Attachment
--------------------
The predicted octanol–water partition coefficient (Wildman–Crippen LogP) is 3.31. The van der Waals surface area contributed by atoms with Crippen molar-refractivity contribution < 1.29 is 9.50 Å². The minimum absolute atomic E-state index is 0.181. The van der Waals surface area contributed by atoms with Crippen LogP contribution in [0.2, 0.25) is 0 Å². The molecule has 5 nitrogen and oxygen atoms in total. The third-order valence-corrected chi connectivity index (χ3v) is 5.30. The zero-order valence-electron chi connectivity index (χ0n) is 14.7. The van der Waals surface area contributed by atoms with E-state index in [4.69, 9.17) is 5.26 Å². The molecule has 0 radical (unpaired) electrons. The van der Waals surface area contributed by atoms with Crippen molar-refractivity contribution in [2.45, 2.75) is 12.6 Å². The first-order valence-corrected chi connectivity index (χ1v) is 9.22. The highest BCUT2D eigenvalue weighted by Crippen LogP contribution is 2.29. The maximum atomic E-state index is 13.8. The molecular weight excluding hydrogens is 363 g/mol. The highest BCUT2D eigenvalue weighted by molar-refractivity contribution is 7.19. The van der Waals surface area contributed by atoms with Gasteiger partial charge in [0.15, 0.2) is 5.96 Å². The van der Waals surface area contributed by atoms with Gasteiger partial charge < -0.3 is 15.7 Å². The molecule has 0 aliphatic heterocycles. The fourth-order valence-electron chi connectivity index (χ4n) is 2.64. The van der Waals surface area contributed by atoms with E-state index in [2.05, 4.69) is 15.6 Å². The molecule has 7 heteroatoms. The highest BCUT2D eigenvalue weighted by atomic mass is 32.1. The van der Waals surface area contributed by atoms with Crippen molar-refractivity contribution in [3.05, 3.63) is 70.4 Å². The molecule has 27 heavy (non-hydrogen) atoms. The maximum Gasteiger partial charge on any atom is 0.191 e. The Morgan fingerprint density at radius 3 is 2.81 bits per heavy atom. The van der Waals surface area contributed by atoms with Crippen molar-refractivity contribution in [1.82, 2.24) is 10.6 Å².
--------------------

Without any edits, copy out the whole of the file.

The predicted octanol–water partition coefficient (Wildman–Crippen LogP) is 3.31. The van der Waals surface area contributed by atoms with Crippen molar-refractivity contribution < 1.29 is 9.50 Å². The minimum absolute atomic E-state index is 0.181. The van der Waals surface area contributed by atoms with Crippen LogP contribution in [0.2, 0.25) is 0 Å². The molecule has 5 nitrogen and oxygen atoms in total. The third-order valence-corrected chi connectivity index (χ3v) is 5.30. The zero-order valence-electron chi connectivity index (χ0n) is 14.7. The van der Waals surface area contributed by atoms with E-state index in [4.69, 9.17) is 5.26 Å². The molecule has 0 radical (unpaired) electrons. The van der Waals surface area contributed by atoms with Crippen molar-refractivity contribution in [2.45, 2.75) is 12.6 Å². The first-order valence-corrected chi connectivity index (χ1v) is 9.22. The highest BCUT2D eigenvalue weighted by Crippen LogP contribution is 2.29. The maximum atomic E-state index is 13.8. The molecular weight excluding hydrogens is 363 g/mol. The highest BCUT2D eigenvalue weighted by molar-refractivity contribution is 7.19. The van der Waals surface area contributed by atoms with Gasteiger partial charge in [0.15, 0.2) is 5.96 Å². The van der Waals surface area contributed by atoms with Gasteiger partial charge < -0.3 is 15.7 Å². The molecule has 0 aliphatic heterocycles. The fourth-order valence-electron chi connectivity index (χ4n) is 2.64. The van der Waals surface area contributed by atoms with E-state index in [2.05, 4.69) is 15.6 Å². The molecule has 7 heteroatoms. The highest BCUT2D eigenvalue weighted by atomic mass is 32.1. The van der Waals surface area contributed by atoms with Crippen molar-refractivity contribution in [3.05, 3.63) is 70.4 Å². The molecule has 27 heavy (non-hydrogen) atoms. The maximum Gasteiger partial charge on any atom is 0.191 e. The Morgan fingerprint density at radius 3 is 2.81 bits per heavy atom. The van der Waals surface area contributed by atoms with Crippen molar-refractivity contribution in [1.82, 2.24) is 10.6 Å².